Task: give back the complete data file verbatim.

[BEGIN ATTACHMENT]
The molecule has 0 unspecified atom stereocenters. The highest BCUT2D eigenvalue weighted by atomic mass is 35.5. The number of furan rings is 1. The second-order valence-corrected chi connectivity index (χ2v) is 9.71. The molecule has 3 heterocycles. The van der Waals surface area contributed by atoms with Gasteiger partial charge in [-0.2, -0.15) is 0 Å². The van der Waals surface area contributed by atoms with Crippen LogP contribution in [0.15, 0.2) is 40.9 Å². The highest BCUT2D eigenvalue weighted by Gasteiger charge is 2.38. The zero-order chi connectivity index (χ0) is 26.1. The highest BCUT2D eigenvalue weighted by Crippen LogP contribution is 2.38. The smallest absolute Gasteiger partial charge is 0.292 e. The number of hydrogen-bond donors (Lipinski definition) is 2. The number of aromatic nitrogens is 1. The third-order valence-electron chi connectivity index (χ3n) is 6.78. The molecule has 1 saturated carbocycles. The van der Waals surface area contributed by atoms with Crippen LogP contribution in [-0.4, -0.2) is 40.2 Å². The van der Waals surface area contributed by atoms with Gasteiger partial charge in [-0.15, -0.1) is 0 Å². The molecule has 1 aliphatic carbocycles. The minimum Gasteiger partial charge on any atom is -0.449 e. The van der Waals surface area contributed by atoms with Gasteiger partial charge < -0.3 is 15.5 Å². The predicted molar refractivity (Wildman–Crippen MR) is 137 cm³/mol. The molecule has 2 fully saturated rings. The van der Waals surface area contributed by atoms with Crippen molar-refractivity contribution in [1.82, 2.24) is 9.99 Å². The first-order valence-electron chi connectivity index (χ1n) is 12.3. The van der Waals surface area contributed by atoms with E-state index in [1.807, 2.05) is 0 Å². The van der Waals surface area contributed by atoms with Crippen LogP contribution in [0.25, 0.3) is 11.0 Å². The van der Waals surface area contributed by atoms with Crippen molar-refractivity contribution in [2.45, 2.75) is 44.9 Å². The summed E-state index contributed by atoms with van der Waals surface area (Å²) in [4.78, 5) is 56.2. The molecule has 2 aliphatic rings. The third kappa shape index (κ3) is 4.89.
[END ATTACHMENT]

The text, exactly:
The molecule has 0 unspecified atom stereocenters. The highest BCUT2D eigenvalue weighted by atomic mass is 35.5. The number of furan rings is 1. The second-order valence-corrected chi connectivity index (χ2v) is 9.71. The molecule has 3 heterocycles. The van der Waals surface area contributed by atoms with Gasteiger partial charge in [-0.2, -0.15) is 0 Å². The van der Waals surface area contributed by atoms with Crippen LogP contribution in [0.15, 0.2) is 40.9 Å². The highest BCUT2D eigenvalue weighted by Gasteiger charge is 2.38. The zero-order chi connectivity index (χ0) is 26.1. The highest BCUT2D eigenvalue weighted by Crippen LogP contribution is 2.38. The smallest absolute Gasteiger partial charge is 0.292 e. The number of hydrogen-bond donors (Lipinski definition) is 2. The number of aromatic nitrogens is 1. The third-order valence-electron chi connectivity index (χ3n) is 6.78. The molecule has 1 saturated carbocycles. The van der Waals surface area contributed by atoms with Crippen LogP contribution in [-0.4, -0.2) is 40.2 Å². The van der Waals surface area contributed by atoms with Gasteiger partial charge in [-0.15, -0.1) is 0 Å². The molecule has 1 aliphatic carbocycles. The minimum Gasteiger partial charge on any atom is -0.449 e. The van der Waals surface area contributed by atoms with Gasteiger partial charge < -0.3 is 15.5 Å². The predicted molar refractivity (Wildman–Crippen MR) is 137 cm³/mol. The molecule has 2 fully saturated rings. The van der Waals surface area contributed by atoms with Crippen molar-refractivity contribution in [1.82, 2.24) is 9.99 Å². The first-order valence-electron chi connectivity index (χ1n) is 12.3. The van der Waals surface area contributed by atoms with E-state index in [1.807, 2.05) is 0 Å². The van der Waals surface area contributed by atoms with Crippen LogP contribution in [0.25, 0.3) is 11.0 Å². The van der Waals surface area contributed by atoms with Crippen molar-refractivity contribution in [2.45, 2.75) is 44.9 Å². The summed E-state index contributed by atoms with van der Waals surface area (Å²) in [4.78, 5) is 56.2. The molecule has 2 aliphatic rings. The third kappa shape index (κ3) is 4.89.